Uber is changing its long-term strategy to focus on bicycles and electric scooters, according to CEO Dara Khosrowshahi. He believes these types of modes of transport are better and more efficient than cars for inner cities and shorter trips.
Khosrowshahi admits the plan could place financial strain on the ride-sharing service, which lost $4.5 billion in 2017. However, he believes short-term losses are necessary in the long run.
“During rush hour, it is very inefficient for a one-tonne hulk of metal to take one person 10 blocks,” he told the Financial Times. “We’re able to shape behaviour in a way that’s a win for the user. It’s a win for the city. Short-term financially, maybe it’s not a win for us, but strategically long term we think that is exactly where we want to head.”
E-bikes have been available on the Uber app since February. The company acquired bike-sharing company Jump in April for about $200m. Jump bikes are currently available in Austin, Texas; Chicago, Ill.; Denver, Colo; New York City; San Francisco, Santa Cruz, and Sacramento, Calif.; and Washington, D.C. They will soon be available in Providence, R.I., and Berlin, Germany.
“More people on JUMP bikes means smarter, greener, more accessible and friendlier cities for everyone,” Jump notes on its website. “We take the hassle of bike ownership, storage, and maintenance, and replace it with reliable, affordable, and convenient bike share whenever and wherever you want. Now, with Uber, we are reducing car ownership and seeing our vision come to fruition sooner.”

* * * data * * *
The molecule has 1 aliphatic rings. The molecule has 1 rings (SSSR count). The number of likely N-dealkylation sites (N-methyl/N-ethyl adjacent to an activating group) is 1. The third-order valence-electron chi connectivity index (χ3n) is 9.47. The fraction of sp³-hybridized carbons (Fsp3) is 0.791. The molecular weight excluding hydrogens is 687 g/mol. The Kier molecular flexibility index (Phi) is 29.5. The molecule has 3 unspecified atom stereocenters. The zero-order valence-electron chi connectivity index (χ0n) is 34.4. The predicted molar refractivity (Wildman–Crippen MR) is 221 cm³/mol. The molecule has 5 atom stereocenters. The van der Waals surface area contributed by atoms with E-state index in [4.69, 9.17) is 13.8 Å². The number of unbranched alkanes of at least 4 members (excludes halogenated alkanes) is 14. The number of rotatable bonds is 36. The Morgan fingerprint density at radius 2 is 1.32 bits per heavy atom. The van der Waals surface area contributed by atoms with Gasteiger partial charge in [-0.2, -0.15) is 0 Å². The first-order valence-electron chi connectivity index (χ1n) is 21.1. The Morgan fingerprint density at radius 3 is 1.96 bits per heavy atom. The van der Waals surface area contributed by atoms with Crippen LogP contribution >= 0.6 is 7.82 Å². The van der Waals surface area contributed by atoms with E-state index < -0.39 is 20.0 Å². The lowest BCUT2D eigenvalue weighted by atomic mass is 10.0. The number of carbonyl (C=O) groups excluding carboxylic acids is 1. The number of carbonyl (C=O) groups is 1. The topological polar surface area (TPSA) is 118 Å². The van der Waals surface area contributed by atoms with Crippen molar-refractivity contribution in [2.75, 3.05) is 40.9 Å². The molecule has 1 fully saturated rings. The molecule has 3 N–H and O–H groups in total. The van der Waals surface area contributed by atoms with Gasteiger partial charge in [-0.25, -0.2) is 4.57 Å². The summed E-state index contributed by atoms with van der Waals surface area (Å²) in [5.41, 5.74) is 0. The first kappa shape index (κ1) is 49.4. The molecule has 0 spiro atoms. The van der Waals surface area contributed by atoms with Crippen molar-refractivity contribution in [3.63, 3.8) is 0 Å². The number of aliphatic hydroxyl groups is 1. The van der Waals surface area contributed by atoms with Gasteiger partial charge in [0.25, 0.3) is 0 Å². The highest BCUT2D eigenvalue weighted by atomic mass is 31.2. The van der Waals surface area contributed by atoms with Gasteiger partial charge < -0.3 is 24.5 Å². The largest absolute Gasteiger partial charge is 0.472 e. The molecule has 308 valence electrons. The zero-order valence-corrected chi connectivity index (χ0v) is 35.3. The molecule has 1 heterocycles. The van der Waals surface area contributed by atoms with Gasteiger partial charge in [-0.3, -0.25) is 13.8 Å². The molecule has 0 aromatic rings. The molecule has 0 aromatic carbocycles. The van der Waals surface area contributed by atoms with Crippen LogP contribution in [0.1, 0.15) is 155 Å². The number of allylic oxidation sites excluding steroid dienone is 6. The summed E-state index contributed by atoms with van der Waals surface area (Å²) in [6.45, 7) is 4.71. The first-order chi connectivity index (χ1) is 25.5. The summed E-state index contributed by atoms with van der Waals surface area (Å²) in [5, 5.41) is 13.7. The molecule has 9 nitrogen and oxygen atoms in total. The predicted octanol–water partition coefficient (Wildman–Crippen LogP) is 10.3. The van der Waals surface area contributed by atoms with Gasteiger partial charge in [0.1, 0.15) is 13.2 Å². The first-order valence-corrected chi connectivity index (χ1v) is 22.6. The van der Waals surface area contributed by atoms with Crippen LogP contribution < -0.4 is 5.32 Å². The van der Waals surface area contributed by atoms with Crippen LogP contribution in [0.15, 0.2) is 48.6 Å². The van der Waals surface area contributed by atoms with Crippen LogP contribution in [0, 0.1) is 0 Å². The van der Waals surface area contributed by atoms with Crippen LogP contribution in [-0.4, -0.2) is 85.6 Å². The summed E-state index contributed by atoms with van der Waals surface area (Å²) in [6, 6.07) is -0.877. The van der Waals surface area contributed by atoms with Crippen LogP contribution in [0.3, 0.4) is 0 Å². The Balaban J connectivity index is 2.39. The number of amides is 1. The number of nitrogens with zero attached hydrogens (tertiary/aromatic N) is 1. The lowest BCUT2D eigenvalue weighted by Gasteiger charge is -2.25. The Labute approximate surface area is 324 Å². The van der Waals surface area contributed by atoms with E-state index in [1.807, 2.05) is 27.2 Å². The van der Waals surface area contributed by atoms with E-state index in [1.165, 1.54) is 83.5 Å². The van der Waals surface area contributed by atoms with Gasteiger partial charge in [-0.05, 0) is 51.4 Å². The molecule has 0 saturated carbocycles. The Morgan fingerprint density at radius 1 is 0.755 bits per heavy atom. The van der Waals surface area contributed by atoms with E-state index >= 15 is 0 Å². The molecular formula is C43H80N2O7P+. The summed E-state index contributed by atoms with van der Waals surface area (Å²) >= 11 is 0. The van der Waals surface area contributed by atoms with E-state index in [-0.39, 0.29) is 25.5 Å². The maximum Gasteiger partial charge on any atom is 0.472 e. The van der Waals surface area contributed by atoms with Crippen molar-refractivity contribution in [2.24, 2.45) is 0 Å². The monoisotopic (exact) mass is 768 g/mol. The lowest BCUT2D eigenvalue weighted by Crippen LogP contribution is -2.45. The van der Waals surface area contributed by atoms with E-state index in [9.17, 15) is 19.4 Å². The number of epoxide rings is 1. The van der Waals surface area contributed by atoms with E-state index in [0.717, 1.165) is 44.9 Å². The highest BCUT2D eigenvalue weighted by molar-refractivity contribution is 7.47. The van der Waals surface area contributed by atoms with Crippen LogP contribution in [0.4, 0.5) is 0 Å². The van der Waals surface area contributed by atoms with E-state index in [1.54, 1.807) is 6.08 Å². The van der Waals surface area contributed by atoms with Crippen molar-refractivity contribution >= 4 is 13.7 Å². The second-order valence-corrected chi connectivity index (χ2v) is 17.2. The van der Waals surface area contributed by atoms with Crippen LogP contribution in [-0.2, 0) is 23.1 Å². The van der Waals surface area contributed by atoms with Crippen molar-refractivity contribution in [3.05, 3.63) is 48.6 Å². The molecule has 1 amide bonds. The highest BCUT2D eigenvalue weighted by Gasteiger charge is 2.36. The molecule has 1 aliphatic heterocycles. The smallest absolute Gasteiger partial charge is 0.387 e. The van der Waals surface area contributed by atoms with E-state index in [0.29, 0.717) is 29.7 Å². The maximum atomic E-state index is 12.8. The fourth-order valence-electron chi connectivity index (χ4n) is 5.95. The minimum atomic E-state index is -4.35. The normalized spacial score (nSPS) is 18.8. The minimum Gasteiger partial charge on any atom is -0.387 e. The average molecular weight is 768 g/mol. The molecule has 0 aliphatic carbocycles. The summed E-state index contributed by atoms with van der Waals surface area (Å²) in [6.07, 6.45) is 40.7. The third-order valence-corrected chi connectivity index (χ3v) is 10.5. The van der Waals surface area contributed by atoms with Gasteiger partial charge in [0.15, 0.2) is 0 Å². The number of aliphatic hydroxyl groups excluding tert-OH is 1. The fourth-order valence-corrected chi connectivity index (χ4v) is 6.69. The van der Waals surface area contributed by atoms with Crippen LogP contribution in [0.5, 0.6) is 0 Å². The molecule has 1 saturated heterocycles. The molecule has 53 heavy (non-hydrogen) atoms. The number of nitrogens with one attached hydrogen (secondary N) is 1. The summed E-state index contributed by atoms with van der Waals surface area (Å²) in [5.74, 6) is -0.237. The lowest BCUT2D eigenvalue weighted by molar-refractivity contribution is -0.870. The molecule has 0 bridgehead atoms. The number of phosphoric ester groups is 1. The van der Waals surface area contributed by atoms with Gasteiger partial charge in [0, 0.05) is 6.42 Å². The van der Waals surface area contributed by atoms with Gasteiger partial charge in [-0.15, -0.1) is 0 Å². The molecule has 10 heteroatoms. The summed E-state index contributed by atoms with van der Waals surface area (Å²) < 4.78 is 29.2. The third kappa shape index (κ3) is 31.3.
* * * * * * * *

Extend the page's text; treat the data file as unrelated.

Uber is partnering with electric scooter company Lime and mobile ticketing/public transport app Masabi to create what Khosrowshahi calls an “urban mobility platform.”
In addition to cars, bikes, and scooters, Uber has also diversified with ventures such as food delivery and freight brokerage. This will enable the company to compete in the $6 trillion global mobility market. Uber’s biggest competition is car ownership.
Currently, Uber earns less from a bike trip than it does on the same trip with a car. But Khosrowshahi believes that cost will be offset if people use the app more frequently—something that’s already occurring with bikes in San Francisco.
“We are willing to trade off short-term per-unit economics for long-term higher engagement,” he told the Financial Times. “I’ve found in my career that engagement over the long term wins wars and sometimes it’s worth it to lose battles in order to win wars.”
Uber drivers will be affected by those who choose bikes instead of cars, but Khosrowshahi pointed out that in the future the roads will be less congested and drivers will be needed for longer, more profitable rides.